DHS news release
March 3, 2005
This column appeared in The Oregonian on Feb. 21, 2005
Life stories show drug treatment works
By Sharron Kelley
From that first drink and cigarette in grade school, Patty Finch is able to vividly recount the escalation to years of what she describes as "dope sick" dependency and the miserable life that led to her methamphetamine addiction.
Today, this mother of two is a recovering alcohol- and drug-abuse worker in Multnomah County.
As legislators in Salem consider what to do about controlling state spending, they should be figuring out how to help get more Patty Finches into recovery while also conquering our state's growing meth epidemic.
This may surprise you but, in the past two years, the state's money-saving treatment and prevention capacity has actually shrunk: 5,000 fewer adults and adolescents received publicly funded treatment in 2003 than in 2002, a number expected to be matched this year. About 8,000 of Oregon's adult prison inmates need treatment. On our three state hospital campuses, 70 percent of patients were alcohol and drug abusers.
State researchers estimate that about 27,000 people who needed treatment in 2003 didn't receive it, or 8,000 more than in 2002.
If we want to live in meth-free neighborhoods and to see children raised in nurturing drug-free homes, we need to ask legislators to remember Patty Finch and others like her. Their life stories tell us: Treatment works.
It also pays. By even the most conservative estimates, a dollar invested in treatment returns $5 to $7 in savings growing out of less drug-related chronic unemployment, crime, child abuse, domestic violence, medical expenses and other costly social ills.
To get more people like Patty Finch into successful recovery, the Governor's Council on Alcohol and Drug Abuse Programs supports the multi-pronged recommendations of the Governor's Methamphetamine Task Force, combining prevention, treatment, public safety and recovery services working together effectively to lick this epidemic.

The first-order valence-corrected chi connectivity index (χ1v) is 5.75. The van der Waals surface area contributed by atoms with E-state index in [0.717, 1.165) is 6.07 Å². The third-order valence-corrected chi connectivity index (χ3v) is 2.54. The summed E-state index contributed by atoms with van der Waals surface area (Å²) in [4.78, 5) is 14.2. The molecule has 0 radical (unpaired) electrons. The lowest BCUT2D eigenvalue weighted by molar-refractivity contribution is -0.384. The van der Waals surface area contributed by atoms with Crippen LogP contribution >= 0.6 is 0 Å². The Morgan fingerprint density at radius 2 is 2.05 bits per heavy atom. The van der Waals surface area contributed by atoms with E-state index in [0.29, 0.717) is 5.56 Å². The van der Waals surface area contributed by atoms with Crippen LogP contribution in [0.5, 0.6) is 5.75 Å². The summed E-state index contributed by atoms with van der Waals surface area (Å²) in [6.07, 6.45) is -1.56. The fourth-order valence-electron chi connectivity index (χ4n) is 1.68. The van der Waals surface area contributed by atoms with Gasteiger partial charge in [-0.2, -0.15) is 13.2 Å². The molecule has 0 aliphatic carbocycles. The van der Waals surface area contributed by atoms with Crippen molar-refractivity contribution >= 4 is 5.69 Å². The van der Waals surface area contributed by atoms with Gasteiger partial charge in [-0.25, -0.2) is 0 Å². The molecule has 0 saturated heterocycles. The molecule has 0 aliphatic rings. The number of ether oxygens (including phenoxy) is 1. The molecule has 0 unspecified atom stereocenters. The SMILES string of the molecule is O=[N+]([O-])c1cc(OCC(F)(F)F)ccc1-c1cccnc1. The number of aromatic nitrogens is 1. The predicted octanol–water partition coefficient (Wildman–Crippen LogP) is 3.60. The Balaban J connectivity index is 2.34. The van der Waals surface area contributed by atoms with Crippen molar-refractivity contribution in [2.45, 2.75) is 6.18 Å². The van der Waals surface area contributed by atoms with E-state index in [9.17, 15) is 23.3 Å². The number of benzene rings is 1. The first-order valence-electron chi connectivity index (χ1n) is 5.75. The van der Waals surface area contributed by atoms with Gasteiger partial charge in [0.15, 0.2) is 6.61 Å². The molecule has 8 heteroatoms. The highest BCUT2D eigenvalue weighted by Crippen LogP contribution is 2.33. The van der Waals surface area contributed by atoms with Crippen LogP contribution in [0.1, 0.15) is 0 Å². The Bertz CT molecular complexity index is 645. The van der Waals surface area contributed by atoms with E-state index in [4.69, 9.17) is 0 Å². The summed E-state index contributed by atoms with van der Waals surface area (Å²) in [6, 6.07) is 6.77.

For example, community coalitions such as No Meth Not in My Neighborhood bring together about 30 volunteers twice a month to identify problems and solutions to boost the work of police and treatment agencies in Marion and Polk counties.
Statewide, we should also be willing to make small sacrifices such as the governor's meth-related retail initiative to prevent cold medicines from being purchased in bulk to manufacture illegal drugs in neighborhood drug houses.
Because 70 percent of drug users are employed, businesses can benefit by promoting parity for drug treatment in health insurance plans.
Help is also available from the Oregon Partnership's toll-free lines: 1 (800) 923-HELP for adults and 1 (877) 553-TEEN for youth, or by going online at www.dhs.state.or.us
If meth were an infectious disease epidemic that was disabling adults and harming our children, we wouldn't think twice about investing heavily to protect our families, neighborhoods and communities.
We should be at least as vigorous in wiping out a methamphetamine epidemic that is leaving tragic consequences in its wake.
Become involved. Join a community coalition, get engaged with neighborhood prevention efforts, be a mentor, write a legislator.
People like Patty Finch know treatment works. "Even when I have my bad days," she says now, "they are nothing compared to what it was like when I was on the streets in my addiction."
Sharron Kelley, a former Multnomah County commissioner, submitted this guest opinion on behalf of the Governor's Council on Alcohol and Drug Abuse Programs, which she chairs.